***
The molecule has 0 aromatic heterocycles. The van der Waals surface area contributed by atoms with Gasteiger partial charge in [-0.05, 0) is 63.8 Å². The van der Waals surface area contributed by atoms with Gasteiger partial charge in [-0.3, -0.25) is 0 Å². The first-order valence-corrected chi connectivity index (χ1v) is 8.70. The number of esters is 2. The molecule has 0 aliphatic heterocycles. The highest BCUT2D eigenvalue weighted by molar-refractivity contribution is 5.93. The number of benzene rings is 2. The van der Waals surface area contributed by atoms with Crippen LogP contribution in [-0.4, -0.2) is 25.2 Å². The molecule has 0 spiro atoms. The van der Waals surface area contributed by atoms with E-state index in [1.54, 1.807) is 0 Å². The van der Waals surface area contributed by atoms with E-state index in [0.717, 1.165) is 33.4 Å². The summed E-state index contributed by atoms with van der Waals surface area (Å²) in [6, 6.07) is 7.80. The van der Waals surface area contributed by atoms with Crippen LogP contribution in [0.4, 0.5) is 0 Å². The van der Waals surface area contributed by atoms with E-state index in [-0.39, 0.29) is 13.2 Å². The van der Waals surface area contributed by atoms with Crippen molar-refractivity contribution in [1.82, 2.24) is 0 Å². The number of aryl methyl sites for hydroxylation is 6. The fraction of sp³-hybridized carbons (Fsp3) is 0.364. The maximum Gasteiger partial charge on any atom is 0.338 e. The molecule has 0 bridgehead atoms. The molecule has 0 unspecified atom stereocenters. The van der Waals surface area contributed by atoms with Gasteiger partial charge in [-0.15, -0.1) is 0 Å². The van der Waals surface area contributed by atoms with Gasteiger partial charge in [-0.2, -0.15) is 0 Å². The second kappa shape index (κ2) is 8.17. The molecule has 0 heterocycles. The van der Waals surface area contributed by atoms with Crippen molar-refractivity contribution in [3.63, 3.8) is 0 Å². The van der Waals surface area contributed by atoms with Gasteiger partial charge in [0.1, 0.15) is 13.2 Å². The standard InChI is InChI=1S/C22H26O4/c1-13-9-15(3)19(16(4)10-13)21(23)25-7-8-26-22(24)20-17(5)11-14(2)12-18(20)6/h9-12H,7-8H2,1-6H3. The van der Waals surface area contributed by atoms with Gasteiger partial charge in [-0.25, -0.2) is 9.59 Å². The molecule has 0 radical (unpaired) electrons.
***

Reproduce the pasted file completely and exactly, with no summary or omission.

The molecule has 0 aromatic heterocycles. The van der Waals surface area contributed by atoms with Gasteiger partial charge in [-0.05, 0) is 63.8 Å². The van der Waals surface area contributed by atoms with Gasteiger partial charge in [-0.3, -0.25) is 0 Å². The first-order valence-corrected chi connectivity index (χ1v) is 8.70. The number of esters is 2. The molecule has 0 aliphatic heterocycles. The highest BCUT2D eigenvalue weighted by molar-refractivity contribution is 5.93. The number of benzene rings is 2. The van der Waals surface area contributed by atoms with Crippen LogP contribution in [-0.4, -0.2) is 25.2 Å². The molecule has 0 spiro atoms. The van der Waals surface area contributed by atoms with E-state index in [1.54, 1.807) is 0 Å². The van der Waals surface area contributed by atoms with E-state index in [0.717, 1.165) is 33.4 Å². The summed E-state index contributed by atoms with van der Waals surface area (Å²) in [6, 6.07) is 7.80. The van der Waals surface area contributed by atoms with Crippen LogP contribution in [0.4, 0.5) is 0 Å². The van der Waals surface area contributed by atoms with E-state index in [-0.39, 0.29) is 13.2 Å². The van der Waals surface area contributed by atoms with Crippen molar-refractivity contribution in [1.82, 2.24) is 0 Å². The number of aryl methyl sites for hydroxylation is 6. The fraction of sp³-hybridized carbons (Fsp3) is 0.364. The maximum Gasteiger partial charge on any atom is 0.338 e. The molecule has 0 bridgehead atoms. The molecule has 0 unspecified atom stereocenters. The van der Waals surface area contributed by atoms with Gasteiger partial charge in [-0.15, -0.1) is 0 Å². The van der Waals surface area contributed by atoms with Gasteiger partial charge in [-0.2, -0.15) is 0 Å². The second kappa shape index (κ2) is 8.17. The molecule has 0 heterocycles. The van der Waals surface area contributed by atoms with Crippen molar-refractivity contribution in [3.63, 3.8) is 0 Å². The van der Waals surface area contributed by atoms with Gasteiger partial charge in [0.1, 0.15) is 13.2 Å². The standard InChI is InChI=1S/C22H26O4/c1-13-9-15(3)19(16(4)10-13)21(23)25-7-8-26-22(24)20-17(5)11-14(2)12-18(20)6/h9-12H,7-8H2,1-6H3. The van der Waals surface area contributed by atoms with Gasteiger partial charge in [-0.25, -0.2) is 9.59 Å². The molecule has 0 radical (unpaired) electrons.